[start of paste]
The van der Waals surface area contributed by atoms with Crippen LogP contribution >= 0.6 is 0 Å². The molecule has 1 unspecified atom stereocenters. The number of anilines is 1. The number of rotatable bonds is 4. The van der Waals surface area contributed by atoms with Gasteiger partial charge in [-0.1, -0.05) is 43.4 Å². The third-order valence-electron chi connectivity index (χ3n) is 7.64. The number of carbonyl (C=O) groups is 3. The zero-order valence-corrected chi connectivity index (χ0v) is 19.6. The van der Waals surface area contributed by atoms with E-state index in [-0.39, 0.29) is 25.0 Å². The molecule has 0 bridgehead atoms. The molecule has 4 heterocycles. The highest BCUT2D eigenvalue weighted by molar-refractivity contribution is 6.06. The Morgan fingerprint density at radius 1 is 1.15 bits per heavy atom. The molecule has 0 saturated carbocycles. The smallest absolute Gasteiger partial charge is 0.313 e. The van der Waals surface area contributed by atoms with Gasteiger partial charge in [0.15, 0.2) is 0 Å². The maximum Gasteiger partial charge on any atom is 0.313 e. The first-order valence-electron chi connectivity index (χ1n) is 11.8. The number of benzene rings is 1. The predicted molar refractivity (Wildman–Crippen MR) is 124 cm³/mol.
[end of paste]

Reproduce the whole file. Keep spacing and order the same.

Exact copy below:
The van der Waals surface area contributed by atoms with Crippen LogP contribution >= 0.6 is 0 Å². The molecule has 1 unspecified atom stereocenters. The number of anilines is 1. The number of rotatable bonds is 4. The van der Waals surface area contributed by atoms with Gasteiger partial charge in [-0.1, -0.05) is 43.4 Å². The third-order valence-electron chi connectivity index (χ3n) is 7.64. The number of carbonyl (C=O) groups is 3. The zero-order valence-corrected chi connectivity index (χ0v) is 19.6. The van der Waals surface area contributed by atoms with E-state index in [-0.39, 0.29) is 25.0 Å². The molecule has 0 bridgehead atoms. The molecule has 4 heterocycles. The highest BCUT2D eigenvalue weighted by molar-refractivity contribution is 6.06. The Morgan fingerprint density at radius 1 is 1.15 bits per heavy atom. The molecule has 0 saturated carbocycles. The smallest absolute Gasteiger partial charge is 0.313 e. The van der Waals surface area contributed by atoms with Gasteiger partial charge in [0.15, 0.2) is 0 Å². The maximum Gasteiger partial charge on any atom is 0.313 e. The first-order valence-electron chi connectivity index (χ1n) is 11.8. The number of benzene rings is 1. The predicted molar refractivity (Wildman–Crippen MR) is 124 cm³/mol.